Political Interests and the Emergence of Commercial Banking in Transition Economies
26 Pages Posted: 18 Jun 2007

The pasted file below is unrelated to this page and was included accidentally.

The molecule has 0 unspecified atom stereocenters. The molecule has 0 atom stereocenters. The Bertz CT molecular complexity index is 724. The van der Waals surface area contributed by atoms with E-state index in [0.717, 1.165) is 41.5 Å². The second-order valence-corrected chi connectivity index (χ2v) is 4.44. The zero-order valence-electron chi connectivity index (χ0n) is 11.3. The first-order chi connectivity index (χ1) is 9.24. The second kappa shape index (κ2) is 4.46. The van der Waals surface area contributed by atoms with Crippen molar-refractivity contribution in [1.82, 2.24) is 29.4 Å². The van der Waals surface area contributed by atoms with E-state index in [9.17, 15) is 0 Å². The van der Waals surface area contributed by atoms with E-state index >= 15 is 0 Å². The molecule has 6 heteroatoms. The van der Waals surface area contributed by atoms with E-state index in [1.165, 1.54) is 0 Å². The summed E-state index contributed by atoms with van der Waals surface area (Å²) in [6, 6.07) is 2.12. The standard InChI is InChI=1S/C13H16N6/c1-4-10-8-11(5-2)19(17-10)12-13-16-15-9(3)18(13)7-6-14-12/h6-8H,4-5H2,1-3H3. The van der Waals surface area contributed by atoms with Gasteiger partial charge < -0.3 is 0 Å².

This paper examines how interactions between government agencies and banking organizations led to the emergence of commercial banking in the Czech Republic and Hungary during the 1990s. We rely on interviews with bank managers at six large banks, government officers, and experts at other organizations to learn how actions based on different political ideologies shaped the banking field. We integrate prior research on institutional change, political interest, and transition economies to describe the emergence of commercial banking. Three important problems characterized commercial banking in the two countries: the disposal of bad loans, the privatization of banks, and the establishment of banking services. We argue that the solutions to these problems based on the changing political interests of organizational actors and regulators represent the phases of institutional development in commercial banking during the 1990s. Implications of our research are discussed regarding the political perspective of organizational fields in transition economies.
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